If you're a fan of Supervet you'll be pleased to know it returns to Channel 4 on Thursday 9 January at 8pm. And if you can't watch it then, it's available to catch up with on All 4.
Running for four weeks, it features Fitzpatrick Referrals as they care for the poorly cats and dogs visiting the practice.
To catch up with all previous 23 episodes of Supervet, including the Christmas 2019 episode, you can watch them on All 4.
Screened on 9th January 2020, C4.
Brodie: Episode 1 begins with Brodie a Bernese Mountain dog, who lives in Devon with his owners Anna, Nathan and their baby Rosalie. Nathan is an ex – professional rugby player and him and Brodie love to play together. They’re best of friends.
The six-year-old dog arrives at Fitzpatrick Referrals with Sciatica, a painful bulging disc in his back that’s pressing on his nerves.
Brodie is unable to jump or go upstairs due to the pain and isn’t his normal self. Several rounds of steroids haven’t helped.
Brodie needs life-changing neurosurgery on his spine to relieve him of the constant pain, as no other treatment option has worked. Anna and Nathan decide to go ahead.
The operation is a success and after a period of recovery Brodie returns to his family home in Devon, to continue helping his owner Nathan play rugby.
Merida: Six month old Rough Collie Merida, named after the Disney Princess, has a lot of trouble walking, and even prefers to play while lying down. Her owners Gemma and Lewes are very worried and bring her to Fitzpatrick Referrals to find out what’s wrong.
A CT scan shows that the bones and joints in her front legs are deformed due to a growth abnormality. The operation to correct it is very complex and won’t resolve the problem completely.
The journey to health is long and complex - around four months. And living in Liverpool doesn’t make things easier for the couple. However Merida is their world, and they’ll do anything for her.
A complex five-hour operation on both legs is needed to help correct the deformity.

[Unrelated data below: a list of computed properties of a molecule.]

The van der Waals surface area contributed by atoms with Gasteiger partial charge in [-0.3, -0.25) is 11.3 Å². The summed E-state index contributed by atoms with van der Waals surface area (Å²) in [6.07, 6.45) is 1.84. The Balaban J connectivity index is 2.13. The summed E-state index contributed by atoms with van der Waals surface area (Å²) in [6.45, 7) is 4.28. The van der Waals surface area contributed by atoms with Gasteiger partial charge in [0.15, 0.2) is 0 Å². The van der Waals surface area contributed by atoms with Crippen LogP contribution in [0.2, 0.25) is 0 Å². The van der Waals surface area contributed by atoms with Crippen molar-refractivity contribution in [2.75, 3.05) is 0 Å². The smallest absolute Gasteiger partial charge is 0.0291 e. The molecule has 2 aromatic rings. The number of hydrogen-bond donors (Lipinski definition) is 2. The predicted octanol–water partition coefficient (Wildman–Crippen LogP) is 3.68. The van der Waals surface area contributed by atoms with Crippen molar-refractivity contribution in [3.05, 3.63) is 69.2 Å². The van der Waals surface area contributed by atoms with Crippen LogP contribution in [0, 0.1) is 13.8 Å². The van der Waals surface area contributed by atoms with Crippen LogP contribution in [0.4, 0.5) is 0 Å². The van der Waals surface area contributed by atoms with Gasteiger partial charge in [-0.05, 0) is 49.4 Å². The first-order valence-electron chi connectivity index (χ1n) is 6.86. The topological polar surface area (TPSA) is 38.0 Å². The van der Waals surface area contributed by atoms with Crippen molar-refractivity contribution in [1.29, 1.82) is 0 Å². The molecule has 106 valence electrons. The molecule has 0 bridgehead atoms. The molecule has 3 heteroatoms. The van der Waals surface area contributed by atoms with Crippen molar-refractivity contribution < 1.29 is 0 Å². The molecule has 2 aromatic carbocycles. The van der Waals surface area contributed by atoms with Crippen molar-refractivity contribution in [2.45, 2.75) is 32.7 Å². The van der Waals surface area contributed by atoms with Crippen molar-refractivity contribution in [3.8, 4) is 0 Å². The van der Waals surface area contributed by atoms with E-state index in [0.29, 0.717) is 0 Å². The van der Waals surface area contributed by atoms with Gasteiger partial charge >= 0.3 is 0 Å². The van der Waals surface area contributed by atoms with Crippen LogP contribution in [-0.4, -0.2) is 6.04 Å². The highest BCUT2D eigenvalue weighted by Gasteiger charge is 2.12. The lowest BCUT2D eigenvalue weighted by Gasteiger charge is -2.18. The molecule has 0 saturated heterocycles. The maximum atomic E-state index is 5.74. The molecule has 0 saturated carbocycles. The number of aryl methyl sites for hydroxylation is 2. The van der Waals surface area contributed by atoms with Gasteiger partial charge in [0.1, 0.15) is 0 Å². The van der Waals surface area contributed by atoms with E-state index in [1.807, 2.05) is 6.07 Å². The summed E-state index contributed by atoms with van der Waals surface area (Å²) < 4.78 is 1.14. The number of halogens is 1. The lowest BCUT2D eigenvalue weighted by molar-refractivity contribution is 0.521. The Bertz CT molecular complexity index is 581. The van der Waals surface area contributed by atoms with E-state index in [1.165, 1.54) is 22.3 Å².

Merida undergoes the operation where a frame and plates are inserted to help pull the bones and joints into alignment and hold them in place.
During recovery a second operation is required, as Merida’s bones still aren’t responding in the right way. However, finally after two weeks of traction, Merida is allowed home.
All seems well, until nine months later Merida has to return. She’s developed an infection in both legs, and after seven rounds of antibiotics it’s still not cleared.
Gemma and Lewes are advised there’s no other option other than to remove the metal plates in her legs, from where the bacteria has seeded. This will allow her body to fight the infection naturally. Her bones are now strong, but there’s no guarantee her body will still be able to fight the infection.
Thankfully the operation is a success, and her body fights off the infection. Merida’s gait will never be completely perfect, however, she’s able to play every day, is pain free and behaving as a young dog should.
Elmo: Elmo is Hannah and Jess’s cat. Grumpy and vocal, Elmo is the boss. The six-year-old cat was hit by a car which badly fractured his back leg. Sometimes an injury that severe can result in amputation, but Fitzpatrick Referrals are able to perform surgery that will prevent that.
While under the anaesthetic, Grumpy will also be castrated, which should bring down his hormone levels, and stabilise his moods.
Post surgery, Elmo is even more grumpy. However the surgery has gone well, and Elmo goes home.
Six weeks later and Elmo is returning for his check up, and to the relief of Hannah and Jess, all has healed up well. He’s recovered and is given the all-clear.
The castration has also gone well, with Elmo being less grumpy and territorial. This is great news for Hannah and Jess who are now being treated to cuddles on the sofa from Elmo.
Hagar: Hagar is a 5 year old French Bulldog and arrives at Fitzpatrick Referrals unable to walk. He can’t even hold his weight – flopping back down onto the ground. Marie his owner is very concerned.
After multiple clinical examinations and an MRI scan, there's good and bad news.